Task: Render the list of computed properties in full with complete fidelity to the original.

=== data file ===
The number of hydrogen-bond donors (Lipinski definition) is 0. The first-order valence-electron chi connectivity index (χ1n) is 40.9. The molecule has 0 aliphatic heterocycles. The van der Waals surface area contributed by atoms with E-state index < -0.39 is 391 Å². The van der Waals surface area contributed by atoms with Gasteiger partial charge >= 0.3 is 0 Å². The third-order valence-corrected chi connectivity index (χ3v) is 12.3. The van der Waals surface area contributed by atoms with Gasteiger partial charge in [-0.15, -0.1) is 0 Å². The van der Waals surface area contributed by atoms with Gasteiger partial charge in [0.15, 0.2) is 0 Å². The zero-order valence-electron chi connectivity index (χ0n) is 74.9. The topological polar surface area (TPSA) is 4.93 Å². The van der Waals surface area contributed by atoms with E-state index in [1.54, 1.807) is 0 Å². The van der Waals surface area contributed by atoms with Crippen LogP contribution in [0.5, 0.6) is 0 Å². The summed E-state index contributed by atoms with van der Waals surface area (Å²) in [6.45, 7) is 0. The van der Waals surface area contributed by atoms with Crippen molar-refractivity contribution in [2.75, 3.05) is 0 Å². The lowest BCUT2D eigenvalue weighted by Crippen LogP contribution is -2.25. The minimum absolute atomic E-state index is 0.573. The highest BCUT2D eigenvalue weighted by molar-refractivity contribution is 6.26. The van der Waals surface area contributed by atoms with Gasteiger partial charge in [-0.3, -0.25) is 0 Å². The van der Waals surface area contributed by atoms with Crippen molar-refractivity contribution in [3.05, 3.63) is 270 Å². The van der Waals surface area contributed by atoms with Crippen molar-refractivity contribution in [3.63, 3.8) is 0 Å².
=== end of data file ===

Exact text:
The number of hydrogen-bond donors (Lipinski definition) is 0. The first-order valence-electron chi connectivity index (χ1n) is 40.9. The molecule has 0 aliphatic heterocycles. The van der Waals surface area contributed by atoms with E-state index < -0.39 is 391 Å². The van der Waals surface area contributed by atoms with Gasteiger partial charge >= 0.3 is 0 Å². The third-order valence-corrected chi connectivity index (χ3v) is 12.3. The van der Waals surface area contributed by atoms with Gasteiger partial charge in [-0.15, -0.1) is 0 Å². The van der Waals surface area contributed by atoms with Gasteiger partial charge in [0.15, 0.2) is 0 Å². The zero-order valence-electron chi connectivity index (χ0n) is 74.9. The topological polar surface area (TPSA) is 4.93 Å². The van der Waals surface area contributed by atoms with E-state index in [1.54, 1.807) is 0 Å². The van der Waals surface area contributed by atoms with Crippen LogP contribution in [0.5, 0.6) is 0 Å². The summed E-state index contributed by atoms with van der Waals surface area (Å²) in [6.45, 7) is 0. The van der Waals surface area contributed by atoms with Crippen molar-refractivity contribution in [2.75, 3.05) is 0 Å². The lowest BCUT2D eigenvalue weighted by Crippen LogP contribution is -2.25. The minimum absolute atomic E-state index is 0.573. The highest BCUT2D eigenvalue weighted by molar-refractivity contribution is 6.26. The van der Waals surface area contributed by atoms with Gasteiger partial charge in [-0.3, -0.25) is 0 Å². The van der Waals surface area contributed by atoms with Crippen molar-refractivity contribution in [3.05, 3.63) is 270 Å². The van der Waals surface area contributed by atoms with Crippen molar-refractivity contribution in [3.63, 3.8) is 0 Å².